Thursday, September 1, 2011

Welcome to Hidden Hollow!

Red is in his new digs as of 7PM last night. Yaayyyyy!!!!

Hubby didn't get home until almost five last night so we didn't get to the barn to load Red until 5:30ish. We pulled around to the back, hooked up the trailer, gave it a once over of our brand new tires was mysteriously flat. Like a pancake flat. Like couldn't even pull it around to the front of the barn to put air in it because the rim would have shredded it. It must be those three thousand miles we drive a week that wore it down so much. Riiiiight. So Hubby had to change it out for the spare which was fortunately also brand new (Wow. Who would have ever guessed the two of us would be so well prepared?), but he was royally pissed and I was starting to get a little peeved myself--though I was still in pretty good spirits because we were leaving!

After a NASCAR crew team effort, we got the tires switched out and pulled around front to load Red up. Hubby was worried Red was going to put on a diva-tude, but I know my food-driven pony. He knows trailer rides equal hay bag and he walked right on and proceeded to bury his head in hay for the rest of the ride. We finally pulled into the barn at seven.

We got Red snuggled into his stall, then unloaded my pile of crap into one of the lockers in the "carriage house" since the ones in the barn where Red is were all full. One of the workers was there to meet me, and she got my feed, supplements, etc worked out. About that time, new BO pulled in and got Hubby and the trailer parked before signing off paperwork with me. She told me if Red ever doesn't have hay in front of his face, just give him more. I told her he was going to eat plenty since he was skinny, so she told me to throw him two more flakes since he only had three in there and that should get him through the night. Um, okay!

hay! shavings! full water bucket!
I went down today to make sure he had settled in okay, get my tack/crap straightened out because BO wanted to switch lockers so my stuff was closer to Red's stall, and take the pony for a spin to see how he was feeling.

I got there and the vet was doing floats, BO was giving a lesson, and another boarder was pulling in behind me. I like barn activity. It makes things less boring. The BM introduced herself and helped me get started on switching out lockers while BO was finishing her lesson and told me how Red had settled in with his new pasture mates.

BM hays the horses by the gate when they first go out in their paddocks in the morning, then lets them wander up to graze. Red decided he didn't want to wander up with everyone else to the top of the field, so she gave him more hay halfway up. He was neighing some while she was doing stalls (follow the other horses and you won't be by yourself, you dope!), but otherwise seemed fine. He came down to the gate while I was switching lockers and stood in the run-in neighing, so I brought him in while I finished.

I chatted with the BM for awhile while I tacked up Red, then went to take him out to ride in the indoor. However, vet's truck was blocking the way, so we turned around and went out the other way and I decided to tour the outdoor instead.

view of the indoor from the outdoor.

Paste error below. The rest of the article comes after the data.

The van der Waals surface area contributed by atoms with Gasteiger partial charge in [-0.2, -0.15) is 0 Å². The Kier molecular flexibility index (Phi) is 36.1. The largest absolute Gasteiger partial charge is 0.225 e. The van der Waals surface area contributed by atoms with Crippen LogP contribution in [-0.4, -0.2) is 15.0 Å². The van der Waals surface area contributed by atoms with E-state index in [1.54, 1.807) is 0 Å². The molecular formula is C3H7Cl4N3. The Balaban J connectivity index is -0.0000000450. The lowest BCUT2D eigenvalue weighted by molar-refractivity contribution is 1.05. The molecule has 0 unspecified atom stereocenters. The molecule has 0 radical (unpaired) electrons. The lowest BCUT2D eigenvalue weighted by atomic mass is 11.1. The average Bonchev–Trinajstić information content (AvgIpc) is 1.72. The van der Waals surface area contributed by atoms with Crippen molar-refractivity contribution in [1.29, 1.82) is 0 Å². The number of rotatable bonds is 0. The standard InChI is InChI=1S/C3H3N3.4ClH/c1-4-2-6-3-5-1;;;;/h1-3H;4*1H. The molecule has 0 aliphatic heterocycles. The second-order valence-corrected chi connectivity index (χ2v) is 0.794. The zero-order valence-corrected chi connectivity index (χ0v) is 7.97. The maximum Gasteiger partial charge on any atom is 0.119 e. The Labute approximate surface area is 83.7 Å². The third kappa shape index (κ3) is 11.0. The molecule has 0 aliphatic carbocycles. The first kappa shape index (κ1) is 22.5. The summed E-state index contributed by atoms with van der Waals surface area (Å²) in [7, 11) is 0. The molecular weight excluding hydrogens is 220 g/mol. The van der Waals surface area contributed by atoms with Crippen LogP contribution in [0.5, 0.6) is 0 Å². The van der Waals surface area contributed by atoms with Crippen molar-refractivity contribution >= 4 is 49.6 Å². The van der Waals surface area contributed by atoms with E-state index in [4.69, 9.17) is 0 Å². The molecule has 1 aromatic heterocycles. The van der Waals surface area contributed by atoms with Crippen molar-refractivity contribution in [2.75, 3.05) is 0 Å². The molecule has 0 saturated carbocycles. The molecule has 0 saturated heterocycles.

part of the barn and a field.

"broodmare" field.
We spent fifteen minutes on a loose rein walking around in all different directions, checking out the jumps and the scary trail bridge, before picking up a trot. Wowza. A full belly of hay and real breakfast grain certainly woke Red Pony up! I haven't ridden him trotting in almost a month and he was feeling alive. Getting back on your barely 16 hand pony with a stride to rival Native Dancer takes some serious getting used to. Sit back and heels down and try not to get tossed ten feet into the air every time you post! I let him canter once around each way before walking him out. He was a little warm after about thirty minutes of work, but no sweat and he didn't take a deep breath so hopefully the lunging helped him hold most of his fitness.

I decided to walk him up to his new friends so he knew there was more to the field than being left alone at the bottom of it. He was not impressed.

headed to the first part of red's field.

after the first half, you get to this huge hill.

red says, "this is a good spot. no need to go on."

looking back down at the crest of the field. it keeps going though!

"bff! welcome to the top of the hill!"
"screw you guys."

red! some might consider that anti social!

this horse refused to take a hint. red allowed him to stay.
He's been there for less than 24 hours, his only equine interaction was occasional turn out with Bobby, and he's not used to getting full turnout for the past seven months, so I'm sure he'll need a few days to figure the whole thing out again. I think he'll settle down and wander up with the boys in a day or two when he realizes they're not going to stand around with him when there's grass elsewhere.

His field is also the cross country field. I only saw a few jumps from where I was, but I'll drag Hubby out the rest of the way this weekend to take a look at the rest of them.

Apparently they got hit pretty hard by Irene and a bunch of trees went down. Three of them are going to be trimmed up and left where they are for more jumps. Yay!

Here are a few shots of the barn. It's kind of cobbed together, and not going to win any beauty contests soon, but who cares! The horses are fat, the turnout is amazing, the rings are in great shape, and they know how to feed!

behind the round pen panels are the shavings and feed room.


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